Mean­while, some crit­ics of county gov­ern­ment have taken to so­cial me­dia to al­lege the county will be­come a high-kill fa­cil­ity af­ter it takes over op­er­a­tion July 1 and that all an­i­mals in A Buddy for Life’s care on June 30 will be eu­th­a­nized.

“I was alarmed when I read this,” said Alice Brown, a re­tired teacher and res­i­dent of North East.

“I called the county ex­ec­u­tive’s of­fice to find out if this was true,” she said, not­ing she ul­ti­mately got a re­sponse from sev­eral county of­fi­cials that eased her wor­ries. “My ini­tial re­ac­tion was to stir things up. But now I hope the word gets out to help these an­i­mals.”

How­ever, Brown still has con­cerns there is a pos­si­bil­ity that some an­i­mals will have to be eu­th­a­nized, but she also has hope they will find homes.

Some county crit­ics or­ga­nized a protest at the county ad­min­is­tra­tion build­ing at 4 p.m. Tues­day to ex­press their con­cerns about the fu­ture of an­i­mal con­trol.

Mean­while, County Ex­ecu- tive Tari Moore says the county has no in­ten­tion of be­ing a high-kill fa­cil­ity.

“In all fair­ness to the skep­tics out there, I un­der­stand their con­cern,” she said Fri­day. “But we have a plan and we won’t kill an­i­mals on day six. The only way an an­i­mal will be eu­th­a­nized at all, is if it is de­ter­mined to be not adopt­able by our team of pro­fes­sion­als.”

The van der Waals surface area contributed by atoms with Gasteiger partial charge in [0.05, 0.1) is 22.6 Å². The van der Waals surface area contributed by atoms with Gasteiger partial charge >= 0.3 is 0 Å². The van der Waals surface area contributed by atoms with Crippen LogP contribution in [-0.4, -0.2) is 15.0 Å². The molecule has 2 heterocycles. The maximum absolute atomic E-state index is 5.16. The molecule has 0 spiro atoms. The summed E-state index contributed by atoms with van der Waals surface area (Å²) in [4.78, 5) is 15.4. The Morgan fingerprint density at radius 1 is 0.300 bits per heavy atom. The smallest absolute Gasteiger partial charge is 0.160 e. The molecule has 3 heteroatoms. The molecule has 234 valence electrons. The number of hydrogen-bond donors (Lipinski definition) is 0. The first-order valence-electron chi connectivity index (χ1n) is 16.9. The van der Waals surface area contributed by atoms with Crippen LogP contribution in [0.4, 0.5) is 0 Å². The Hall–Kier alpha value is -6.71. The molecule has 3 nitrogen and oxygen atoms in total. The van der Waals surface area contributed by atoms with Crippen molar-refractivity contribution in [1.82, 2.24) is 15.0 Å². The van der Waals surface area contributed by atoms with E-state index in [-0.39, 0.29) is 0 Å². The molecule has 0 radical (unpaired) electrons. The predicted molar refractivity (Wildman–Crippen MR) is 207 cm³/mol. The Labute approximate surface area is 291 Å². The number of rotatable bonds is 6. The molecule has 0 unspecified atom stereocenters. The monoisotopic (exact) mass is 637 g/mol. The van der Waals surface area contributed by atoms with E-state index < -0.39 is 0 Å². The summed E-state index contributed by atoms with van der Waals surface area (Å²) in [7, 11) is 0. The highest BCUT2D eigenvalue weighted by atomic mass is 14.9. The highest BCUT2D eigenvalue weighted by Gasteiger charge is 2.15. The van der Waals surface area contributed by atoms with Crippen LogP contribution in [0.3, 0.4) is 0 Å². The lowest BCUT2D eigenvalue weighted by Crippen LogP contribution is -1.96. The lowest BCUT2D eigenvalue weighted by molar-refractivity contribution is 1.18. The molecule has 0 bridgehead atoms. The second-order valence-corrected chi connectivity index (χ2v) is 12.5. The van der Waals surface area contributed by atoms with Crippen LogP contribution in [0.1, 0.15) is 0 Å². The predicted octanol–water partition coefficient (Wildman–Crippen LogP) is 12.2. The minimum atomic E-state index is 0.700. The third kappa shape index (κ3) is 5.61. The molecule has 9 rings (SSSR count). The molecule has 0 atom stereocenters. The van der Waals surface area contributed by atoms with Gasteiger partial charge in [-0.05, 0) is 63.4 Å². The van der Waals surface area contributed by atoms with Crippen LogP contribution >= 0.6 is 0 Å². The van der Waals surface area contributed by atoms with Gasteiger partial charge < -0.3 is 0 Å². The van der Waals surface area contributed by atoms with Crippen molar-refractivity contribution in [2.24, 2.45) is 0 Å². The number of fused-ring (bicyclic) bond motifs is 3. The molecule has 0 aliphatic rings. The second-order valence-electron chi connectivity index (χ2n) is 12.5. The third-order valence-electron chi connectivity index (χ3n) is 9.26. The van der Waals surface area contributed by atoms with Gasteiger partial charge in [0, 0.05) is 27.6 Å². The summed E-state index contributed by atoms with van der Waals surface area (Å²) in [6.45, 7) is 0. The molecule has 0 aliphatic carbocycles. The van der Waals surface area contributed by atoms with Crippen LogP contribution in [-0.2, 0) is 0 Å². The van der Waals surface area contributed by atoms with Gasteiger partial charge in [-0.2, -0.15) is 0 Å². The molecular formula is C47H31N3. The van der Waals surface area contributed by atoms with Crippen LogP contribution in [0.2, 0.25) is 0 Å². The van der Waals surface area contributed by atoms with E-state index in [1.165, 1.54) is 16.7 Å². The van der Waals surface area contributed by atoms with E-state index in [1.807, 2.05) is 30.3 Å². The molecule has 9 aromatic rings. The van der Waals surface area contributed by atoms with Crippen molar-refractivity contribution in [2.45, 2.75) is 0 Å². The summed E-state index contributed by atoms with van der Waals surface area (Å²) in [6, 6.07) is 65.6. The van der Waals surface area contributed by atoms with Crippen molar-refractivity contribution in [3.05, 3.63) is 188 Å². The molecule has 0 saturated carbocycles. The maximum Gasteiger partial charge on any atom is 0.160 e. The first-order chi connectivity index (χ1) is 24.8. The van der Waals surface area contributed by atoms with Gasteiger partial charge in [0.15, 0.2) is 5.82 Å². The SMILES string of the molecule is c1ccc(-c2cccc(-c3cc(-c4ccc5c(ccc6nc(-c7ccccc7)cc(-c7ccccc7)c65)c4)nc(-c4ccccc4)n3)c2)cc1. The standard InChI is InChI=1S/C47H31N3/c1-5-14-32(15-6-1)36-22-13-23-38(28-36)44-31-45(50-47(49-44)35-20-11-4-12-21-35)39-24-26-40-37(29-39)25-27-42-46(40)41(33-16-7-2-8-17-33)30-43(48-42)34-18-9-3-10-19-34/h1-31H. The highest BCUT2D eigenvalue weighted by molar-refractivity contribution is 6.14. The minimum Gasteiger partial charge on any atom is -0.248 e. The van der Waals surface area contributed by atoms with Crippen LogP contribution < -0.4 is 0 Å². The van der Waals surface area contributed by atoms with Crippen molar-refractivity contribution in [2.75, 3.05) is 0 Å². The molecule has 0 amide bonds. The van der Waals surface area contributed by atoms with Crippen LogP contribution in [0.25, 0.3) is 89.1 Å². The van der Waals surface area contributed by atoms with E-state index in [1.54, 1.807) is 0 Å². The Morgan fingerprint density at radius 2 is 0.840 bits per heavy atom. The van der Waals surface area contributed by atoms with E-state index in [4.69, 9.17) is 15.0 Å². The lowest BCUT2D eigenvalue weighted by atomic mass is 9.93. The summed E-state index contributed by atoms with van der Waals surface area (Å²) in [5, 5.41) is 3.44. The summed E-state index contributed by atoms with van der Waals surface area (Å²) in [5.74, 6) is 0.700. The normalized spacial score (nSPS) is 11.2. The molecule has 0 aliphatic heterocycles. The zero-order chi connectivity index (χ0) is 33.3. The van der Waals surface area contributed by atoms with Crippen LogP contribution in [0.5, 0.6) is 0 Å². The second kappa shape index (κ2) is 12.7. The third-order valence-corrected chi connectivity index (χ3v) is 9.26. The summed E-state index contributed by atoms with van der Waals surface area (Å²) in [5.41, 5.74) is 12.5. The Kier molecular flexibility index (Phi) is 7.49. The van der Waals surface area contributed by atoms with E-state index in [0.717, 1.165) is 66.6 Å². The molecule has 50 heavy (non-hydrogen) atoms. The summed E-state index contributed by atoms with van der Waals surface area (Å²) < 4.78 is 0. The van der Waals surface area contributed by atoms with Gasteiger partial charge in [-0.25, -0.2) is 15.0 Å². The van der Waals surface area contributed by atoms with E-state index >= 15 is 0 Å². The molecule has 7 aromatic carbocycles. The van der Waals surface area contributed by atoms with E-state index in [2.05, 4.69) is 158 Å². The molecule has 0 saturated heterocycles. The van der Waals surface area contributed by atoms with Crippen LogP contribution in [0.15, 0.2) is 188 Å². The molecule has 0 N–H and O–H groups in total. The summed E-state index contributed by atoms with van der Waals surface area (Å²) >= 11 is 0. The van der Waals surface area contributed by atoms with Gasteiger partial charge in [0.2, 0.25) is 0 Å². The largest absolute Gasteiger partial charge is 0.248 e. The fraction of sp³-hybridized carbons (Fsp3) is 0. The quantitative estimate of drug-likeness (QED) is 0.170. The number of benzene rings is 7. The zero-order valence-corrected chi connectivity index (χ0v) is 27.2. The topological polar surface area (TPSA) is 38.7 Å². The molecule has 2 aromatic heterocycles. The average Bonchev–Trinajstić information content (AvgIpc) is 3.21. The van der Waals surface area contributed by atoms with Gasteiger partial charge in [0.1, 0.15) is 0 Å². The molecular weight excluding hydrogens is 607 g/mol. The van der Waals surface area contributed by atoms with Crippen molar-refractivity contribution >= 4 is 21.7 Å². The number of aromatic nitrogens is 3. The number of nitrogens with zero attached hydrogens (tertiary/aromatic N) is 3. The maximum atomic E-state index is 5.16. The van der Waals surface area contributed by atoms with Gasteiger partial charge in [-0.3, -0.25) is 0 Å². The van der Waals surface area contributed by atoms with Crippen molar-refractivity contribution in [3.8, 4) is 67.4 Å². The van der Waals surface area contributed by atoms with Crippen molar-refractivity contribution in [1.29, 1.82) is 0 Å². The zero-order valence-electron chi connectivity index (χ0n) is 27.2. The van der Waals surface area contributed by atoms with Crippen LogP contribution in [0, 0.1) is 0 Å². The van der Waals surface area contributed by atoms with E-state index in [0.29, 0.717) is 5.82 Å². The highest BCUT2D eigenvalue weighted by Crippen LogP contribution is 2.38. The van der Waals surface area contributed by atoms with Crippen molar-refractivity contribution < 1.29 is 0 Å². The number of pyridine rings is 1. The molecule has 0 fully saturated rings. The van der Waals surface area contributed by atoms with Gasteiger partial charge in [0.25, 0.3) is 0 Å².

Among the goals of the county’s an­i­mal care and con­trol ser­vice, ac­cord­ing to Moore, will be to reunite an­i­mals with their own­ers, get an­i­mals adopted or res­cued and im­prove an an­i­mal’s be­hav­ior, when pos­si­ble, to help it be­come adopt­able.

“This will only work if we have pub­lic sup­port,” she said.

Crit­i­cal to a suc­cess­ful op­er­a­tion is hir­ing a top notch man­ager with ex­cel­lent com­mu­nity out­reach skills for the an­i­mal shel­ter, Moore said. The county has been ad­ver­tis­ing for the po­si­tion for a few weeks and has al­ready re­ceived about a dozen ap­pli­ca­tions for the job that will pay any­where from $49,000 to $77,000 a year.

“We want to in­ter­view and hire as soon as we can,” Moore said. The ap­pli­ca­tion dead­line was Tues­day.

Eight to­tal po­si­tions are pro­posed in the fis­cal year county bud­get for an­i­mal care and con­trol.

“We will be very trans­par­ent and work col­lab­o­ra­tively with the com­mu­nity,” she said. “I see un­lim­ited pos­si­bil­i­ties.”

Mean­while, Cal­la­han said A Buddy for Life will go back to its roots as a small, fos­ter­based res­cue op­er­a­tion for an­i­mals when July 1 ar­rives.

“We’ve ap­plied for a $49,000 grant through the U.S. Depart­ment of Agri­cul­ture to help us do a spay and neuter pro­gram for cats and dogs in tar­geted neigh­bor­hoods such as Hollingsworth Manor, Wind­ing Brook and Lake­side Mo­bile Home Park,” Cal­la­han said.

The county and A Buddy for Life will con­tinue to meet dur­ing the next three months to work on a tran­si­tion plan for a smooth trans­fer of the op­er­a­tion.


Rose Dou­glas, an em­ployee of A Buddy for Life, holds up Max, a 10-year-old Jack Rus­sell look­ing for a home.


A small group of protestors voiced con­cerns over County Ex­ec­u­tive Tari Moore’s county-run plan for an­i­mal care and con­trol dur­ing a demon­stra­tion out­side the County Ad­min­is­tra­tion Build­ing on Tues­day.